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J Int Neuropsychol Soc. 2001 Mar;7(3):302-11.

Interhemispheric Stroop effects in partial and complete agenesis of the corpus callosum.

Author information

1
The Travis Institute for Biopsychosocial Research, Fuller Graduate School of Psychology, Pasadena, California 91101, USA. wsbrown@fuller.edu

Abstract

Previous research had demonstrated diminished interhemispheric Stroop effects in individuals with agenesis of the corpus callosum (ACC), suggesting an important role for the callosum in interhemispheric color-word and color-patch interactions. However, this outcome rested on the results of only 1 ACC participant, who had normal intelligence and a minimum of other neuropathology. In the research reported herein, the role of the corpus callosum in interhemispheric Stroop interference and facilitation was investigated in 9 individuals with complete or partial ACC and normal intelligence, and in non-ACC controls. Congruent, incongruent, or neutral stimulus pairs were presented either unilaterally (color-patch and color-word in the same visual field) or bilaterally (color-patch and color-word in different visual fields). Both unilateral and bilateral (interhemispheric) Stroop interference were found for both ACC and non-ACC groups, with no significant difference in magnitude, indicating that extracallosal pathways are sufficient for mediating this phenomenon. It is suggested that the anterior commissure is a more likely candidate for the interhemispheric transmission of the semantic information resulting in Stroop interference.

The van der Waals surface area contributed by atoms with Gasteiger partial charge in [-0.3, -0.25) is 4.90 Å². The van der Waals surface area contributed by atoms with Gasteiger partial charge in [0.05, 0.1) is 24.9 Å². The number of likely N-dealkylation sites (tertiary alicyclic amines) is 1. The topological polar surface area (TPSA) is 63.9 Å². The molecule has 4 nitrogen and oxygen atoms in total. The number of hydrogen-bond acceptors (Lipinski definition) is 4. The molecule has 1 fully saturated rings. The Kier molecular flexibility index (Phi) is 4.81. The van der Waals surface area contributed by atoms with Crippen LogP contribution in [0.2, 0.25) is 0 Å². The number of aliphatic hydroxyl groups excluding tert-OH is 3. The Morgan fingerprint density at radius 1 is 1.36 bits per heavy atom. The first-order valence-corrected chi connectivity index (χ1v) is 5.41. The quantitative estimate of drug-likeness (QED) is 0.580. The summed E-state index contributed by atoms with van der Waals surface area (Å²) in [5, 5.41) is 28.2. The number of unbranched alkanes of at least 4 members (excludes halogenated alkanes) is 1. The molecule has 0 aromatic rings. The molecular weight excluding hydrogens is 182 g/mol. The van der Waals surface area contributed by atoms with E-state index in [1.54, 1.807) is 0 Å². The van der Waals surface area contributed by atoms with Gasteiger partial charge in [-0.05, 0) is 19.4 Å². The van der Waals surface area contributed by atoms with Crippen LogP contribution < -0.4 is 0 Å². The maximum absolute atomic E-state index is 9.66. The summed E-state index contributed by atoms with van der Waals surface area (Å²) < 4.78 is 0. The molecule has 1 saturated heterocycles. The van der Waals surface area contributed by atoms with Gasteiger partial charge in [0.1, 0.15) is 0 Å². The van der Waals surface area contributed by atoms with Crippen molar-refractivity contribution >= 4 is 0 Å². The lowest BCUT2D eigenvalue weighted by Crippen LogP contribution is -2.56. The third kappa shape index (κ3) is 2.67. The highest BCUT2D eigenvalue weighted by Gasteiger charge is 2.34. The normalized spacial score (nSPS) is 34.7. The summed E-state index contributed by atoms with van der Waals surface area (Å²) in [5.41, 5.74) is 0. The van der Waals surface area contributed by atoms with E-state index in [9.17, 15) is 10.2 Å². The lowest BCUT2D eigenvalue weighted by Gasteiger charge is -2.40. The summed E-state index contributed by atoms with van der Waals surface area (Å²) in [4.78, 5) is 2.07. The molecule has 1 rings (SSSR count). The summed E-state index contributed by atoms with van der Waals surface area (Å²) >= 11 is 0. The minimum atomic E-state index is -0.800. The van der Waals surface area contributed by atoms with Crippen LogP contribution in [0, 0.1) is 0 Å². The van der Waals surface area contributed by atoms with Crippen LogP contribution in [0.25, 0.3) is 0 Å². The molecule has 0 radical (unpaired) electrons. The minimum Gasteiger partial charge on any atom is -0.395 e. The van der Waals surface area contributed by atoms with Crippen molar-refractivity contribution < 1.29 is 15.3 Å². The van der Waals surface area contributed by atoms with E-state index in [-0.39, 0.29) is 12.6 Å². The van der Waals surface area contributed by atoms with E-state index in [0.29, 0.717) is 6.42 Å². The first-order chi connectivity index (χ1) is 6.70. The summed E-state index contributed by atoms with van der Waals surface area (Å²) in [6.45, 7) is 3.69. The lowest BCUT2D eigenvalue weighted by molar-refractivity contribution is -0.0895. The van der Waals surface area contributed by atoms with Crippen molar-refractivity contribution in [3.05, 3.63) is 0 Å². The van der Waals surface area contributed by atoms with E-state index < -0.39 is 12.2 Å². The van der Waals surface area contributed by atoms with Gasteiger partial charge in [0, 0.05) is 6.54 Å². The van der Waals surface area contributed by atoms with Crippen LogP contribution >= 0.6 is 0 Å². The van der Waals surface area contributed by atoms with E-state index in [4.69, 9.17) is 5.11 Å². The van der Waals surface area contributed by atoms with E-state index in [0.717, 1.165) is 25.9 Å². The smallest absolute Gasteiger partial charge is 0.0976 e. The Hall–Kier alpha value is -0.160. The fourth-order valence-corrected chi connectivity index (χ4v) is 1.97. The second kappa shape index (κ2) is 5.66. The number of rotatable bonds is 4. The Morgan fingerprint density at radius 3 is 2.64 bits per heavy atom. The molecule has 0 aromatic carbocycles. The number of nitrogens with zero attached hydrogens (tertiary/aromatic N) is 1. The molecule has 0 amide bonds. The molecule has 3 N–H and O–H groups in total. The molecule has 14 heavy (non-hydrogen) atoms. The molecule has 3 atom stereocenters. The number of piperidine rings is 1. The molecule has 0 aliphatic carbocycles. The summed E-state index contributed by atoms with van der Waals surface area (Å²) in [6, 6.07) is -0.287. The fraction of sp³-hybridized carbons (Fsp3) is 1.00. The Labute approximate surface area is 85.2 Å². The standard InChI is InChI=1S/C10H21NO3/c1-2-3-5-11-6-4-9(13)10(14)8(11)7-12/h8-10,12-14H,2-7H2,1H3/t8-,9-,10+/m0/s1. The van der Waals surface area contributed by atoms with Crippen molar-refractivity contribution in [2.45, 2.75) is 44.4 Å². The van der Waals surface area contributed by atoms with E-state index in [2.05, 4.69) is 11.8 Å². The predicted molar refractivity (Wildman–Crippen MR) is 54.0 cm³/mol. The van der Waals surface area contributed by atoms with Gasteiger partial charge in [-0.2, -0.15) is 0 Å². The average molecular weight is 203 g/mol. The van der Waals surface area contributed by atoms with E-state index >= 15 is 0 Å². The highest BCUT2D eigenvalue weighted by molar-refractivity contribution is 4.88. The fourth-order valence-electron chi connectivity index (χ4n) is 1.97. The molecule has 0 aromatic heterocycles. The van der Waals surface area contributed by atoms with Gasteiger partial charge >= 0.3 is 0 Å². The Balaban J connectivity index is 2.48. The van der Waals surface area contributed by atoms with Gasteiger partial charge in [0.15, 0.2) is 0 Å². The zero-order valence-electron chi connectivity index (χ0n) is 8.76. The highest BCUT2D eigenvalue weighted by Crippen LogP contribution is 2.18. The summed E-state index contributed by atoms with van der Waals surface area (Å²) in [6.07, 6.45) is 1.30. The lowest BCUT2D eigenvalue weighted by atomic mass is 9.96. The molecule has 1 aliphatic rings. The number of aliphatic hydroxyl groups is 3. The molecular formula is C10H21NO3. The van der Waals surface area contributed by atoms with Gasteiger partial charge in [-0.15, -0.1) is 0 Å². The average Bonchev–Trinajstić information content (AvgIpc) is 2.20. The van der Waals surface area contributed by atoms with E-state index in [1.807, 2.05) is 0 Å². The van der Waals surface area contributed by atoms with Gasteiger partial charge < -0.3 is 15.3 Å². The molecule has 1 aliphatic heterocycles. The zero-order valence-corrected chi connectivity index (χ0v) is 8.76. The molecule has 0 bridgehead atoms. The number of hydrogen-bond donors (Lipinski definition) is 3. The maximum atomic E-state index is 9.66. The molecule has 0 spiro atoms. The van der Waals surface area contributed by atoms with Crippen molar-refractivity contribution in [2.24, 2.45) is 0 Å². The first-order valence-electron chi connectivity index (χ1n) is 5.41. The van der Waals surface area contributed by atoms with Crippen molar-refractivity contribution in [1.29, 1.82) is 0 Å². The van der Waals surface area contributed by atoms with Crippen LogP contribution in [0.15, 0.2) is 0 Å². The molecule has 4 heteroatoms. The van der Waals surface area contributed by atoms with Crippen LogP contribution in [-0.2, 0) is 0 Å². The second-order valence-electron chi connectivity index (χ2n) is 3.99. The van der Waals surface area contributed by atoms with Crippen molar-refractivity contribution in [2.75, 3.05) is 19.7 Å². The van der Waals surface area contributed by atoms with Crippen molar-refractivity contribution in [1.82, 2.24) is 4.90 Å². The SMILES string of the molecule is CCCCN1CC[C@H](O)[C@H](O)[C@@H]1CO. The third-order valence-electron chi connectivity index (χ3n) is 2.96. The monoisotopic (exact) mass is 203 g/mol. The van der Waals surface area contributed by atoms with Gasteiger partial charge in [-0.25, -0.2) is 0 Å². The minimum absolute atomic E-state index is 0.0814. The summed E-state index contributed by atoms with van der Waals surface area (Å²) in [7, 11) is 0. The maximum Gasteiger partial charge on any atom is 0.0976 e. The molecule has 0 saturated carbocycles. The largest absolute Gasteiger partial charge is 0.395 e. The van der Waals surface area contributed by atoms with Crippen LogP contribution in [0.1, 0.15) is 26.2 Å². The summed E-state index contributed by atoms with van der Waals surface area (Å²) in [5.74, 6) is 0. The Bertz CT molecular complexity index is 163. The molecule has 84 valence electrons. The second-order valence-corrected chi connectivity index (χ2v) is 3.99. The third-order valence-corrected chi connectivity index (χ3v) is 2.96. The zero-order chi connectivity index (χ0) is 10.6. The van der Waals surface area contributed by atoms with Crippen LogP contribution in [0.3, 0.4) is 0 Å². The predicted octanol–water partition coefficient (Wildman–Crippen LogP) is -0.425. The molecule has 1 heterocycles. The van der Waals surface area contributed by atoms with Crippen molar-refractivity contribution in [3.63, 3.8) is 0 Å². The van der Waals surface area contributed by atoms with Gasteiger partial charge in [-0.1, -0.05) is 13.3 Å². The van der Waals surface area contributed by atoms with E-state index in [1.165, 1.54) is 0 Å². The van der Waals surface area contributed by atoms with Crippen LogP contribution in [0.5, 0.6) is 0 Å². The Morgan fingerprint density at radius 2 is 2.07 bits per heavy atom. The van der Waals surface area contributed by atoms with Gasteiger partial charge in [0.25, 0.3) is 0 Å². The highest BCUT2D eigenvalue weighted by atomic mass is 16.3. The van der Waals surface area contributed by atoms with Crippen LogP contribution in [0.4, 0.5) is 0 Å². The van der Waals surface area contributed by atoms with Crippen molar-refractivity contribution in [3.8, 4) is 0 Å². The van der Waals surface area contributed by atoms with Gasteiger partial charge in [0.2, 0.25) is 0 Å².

PMID:
11311031
DOI:
10.1017/s1355617701733048
[Indexed for MEDLINE]

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